They also highlight some of the statistical practices that exaggerated the “true” differences noted between TPPs in each of these but also these types of studies in general, and consequently conclude that the “results of TPP evaluations in different states may vary not for substantive reasons, but because of the[se] methodological choices” (p. 5). Likewise, as is the case with value-added research in general, when “[f]aced with the same set of results, some authors may [also] believe they see intriguing differences between TPPs, while others may believe there is not much going on” (p. 6). With that being said, I will not cover these statistical/technical issue more here. Do read the full study for these details, though, as also important.

Related, they found that in every state, the variation that they statistically observed was greater among relatively small TPPs versus large ones. They suggest that this occurs, accordingly, due to estimation or statistical methods that may be inadequate for the task at hand. However, if this is true this also means that because there is relatively less variation observed among large TPPs, it may be much more difficult “to single out a large TPP that is significantly better or worse than average” (p. 30). Accordingly, there are
several ways to mistakenly single out a TPP as exceptional or less than, merely given TPP size. This is obviously problematic.

Nonetheless, the authors also note that before they began this study, in Missouri, Texas, and Washington, that “the differences between TPPs appeared small or negligible” (p. 29), but in Louisiana and New York “they appeared more substantial” (p. 29). After their (re)analyses, however, their found that the results from and across these six different states were “more congruent” (p. 29), as also noted prior (i.e., differences between TPPs around 0 and 0.04 SDs in student test scores).

“In short,” they conclude, that “TPP evaluations may have some policy value, but the value is more modest than was originally envisioned. [Likewise, it] is probably not meaningful to rank all the TPPs in a state; the true differences between most TPPs are too small to matter, and the estimated differences consist mostly of noise” (p. 29). As per the article cited prior, they added that “It appears that differences between [programs] are rarely detectable, and that if they could be detected they would usually be too small to support effective policy decisions.”

To see a study similar to this, that colleagues and I conducted in Arizona, and that was recently published in Teaching Education, see “An Elusive Policy Imperative: Data and Methodological Challenges When Using Growth in Student Achievement to Evaluate Teacher Education Programs’ ‘Value-Added” summarized and referenced here.

Bias in VAMs, According to Validity Expert Michael T. Kane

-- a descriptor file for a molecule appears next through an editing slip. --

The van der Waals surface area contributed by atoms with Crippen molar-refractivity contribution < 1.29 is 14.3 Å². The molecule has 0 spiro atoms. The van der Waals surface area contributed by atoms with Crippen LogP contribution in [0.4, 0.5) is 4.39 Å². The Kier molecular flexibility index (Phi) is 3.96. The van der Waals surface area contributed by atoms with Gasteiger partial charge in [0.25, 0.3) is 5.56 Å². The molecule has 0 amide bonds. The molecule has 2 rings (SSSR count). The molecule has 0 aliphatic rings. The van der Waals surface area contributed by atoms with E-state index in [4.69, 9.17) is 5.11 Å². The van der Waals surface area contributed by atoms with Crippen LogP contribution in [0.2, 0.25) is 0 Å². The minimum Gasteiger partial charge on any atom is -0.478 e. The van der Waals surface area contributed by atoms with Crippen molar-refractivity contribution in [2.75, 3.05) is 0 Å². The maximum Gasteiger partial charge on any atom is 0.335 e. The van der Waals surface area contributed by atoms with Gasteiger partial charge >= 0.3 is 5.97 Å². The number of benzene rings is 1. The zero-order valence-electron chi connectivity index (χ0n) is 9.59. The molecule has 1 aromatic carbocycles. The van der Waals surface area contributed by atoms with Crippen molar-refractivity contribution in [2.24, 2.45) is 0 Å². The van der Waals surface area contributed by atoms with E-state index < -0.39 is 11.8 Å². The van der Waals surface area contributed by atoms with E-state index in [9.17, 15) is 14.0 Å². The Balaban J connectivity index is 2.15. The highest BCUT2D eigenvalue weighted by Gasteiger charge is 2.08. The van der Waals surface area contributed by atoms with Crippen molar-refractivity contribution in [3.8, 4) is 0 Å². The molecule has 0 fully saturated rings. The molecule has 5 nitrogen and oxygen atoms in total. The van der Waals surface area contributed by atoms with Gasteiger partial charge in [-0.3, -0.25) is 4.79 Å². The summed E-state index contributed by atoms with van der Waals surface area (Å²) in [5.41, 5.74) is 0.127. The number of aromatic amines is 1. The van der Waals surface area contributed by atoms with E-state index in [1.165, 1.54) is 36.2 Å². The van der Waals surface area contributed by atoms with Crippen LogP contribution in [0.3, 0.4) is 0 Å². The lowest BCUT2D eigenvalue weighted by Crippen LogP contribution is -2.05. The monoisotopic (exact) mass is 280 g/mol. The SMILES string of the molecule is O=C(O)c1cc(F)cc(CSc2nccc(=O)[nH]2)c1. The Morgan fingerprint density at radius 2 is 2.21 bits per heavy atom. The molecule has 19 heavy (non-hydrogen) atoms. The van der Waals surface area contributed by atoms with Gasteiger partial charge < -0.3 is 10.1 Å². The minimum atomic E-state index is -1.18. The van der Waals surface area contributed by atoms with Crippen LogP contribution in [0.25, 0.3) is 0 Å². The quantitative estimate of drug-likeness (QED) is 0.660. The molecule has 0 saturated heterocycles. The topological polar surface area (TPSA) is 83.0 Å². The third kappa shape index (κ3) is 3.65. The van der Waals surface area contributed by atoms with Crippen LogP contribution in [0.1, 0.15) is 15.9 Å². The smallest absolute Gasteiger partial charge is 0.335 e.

During the still ongoing, value-added lawsuit in New Mexico (see my most recent update about this case here), I was honored to testify as the expert witness on behalf of the plaintiffs (see, for example, here). I was also fortunate to witness the testimony of the expert witness who testified on behalf of the defendants – Thomas Kane, Economics Professor at Harvard and former Director of the Bill & Melinda Gates Foundation’s Measures of Effective Teaching (MET) studies. During Kane’s testimony, one of the highlights (i.e., for the plaintiffs), or rather the low-lights (i.e., for him and the defendants), in my opinion, was when one of the plaintiff’s attorney’s questioned Kane, on the stand, about his expertise in the area of validity. In sum, Kane responded that he defined himself as an “expert” in the area, having also been trained by some of the best. Consequently, the plaintiff’s attorney’s questioned Kane about different types of validity evidences (e.g., construct, content, criterion), and Kane could not answer those questions. The only form of validity evidence with which he was familiar, and which he could clearly define, was evidence related to predictive validity. This hardly made him the expert he proclaimed himself to be minutes prior.

Let’s not mince words, though, or in this case names.

A real expert in validity (and validity theory) is another Kane, who goes by the full name of Michael T. Kane. This Kane is The Samuel J. Messick Chair in Test Validity at the Educational Testing Service (ETS); this Kane wrote one of the best, most contemporary, and currently most foundational papers on validity (see here); and this Kane just released an ETS-sponsored paper on Measurement Error and Bias in Value-Added Models certainly of interest here. I summarize this piece below (see the PDF of this report here).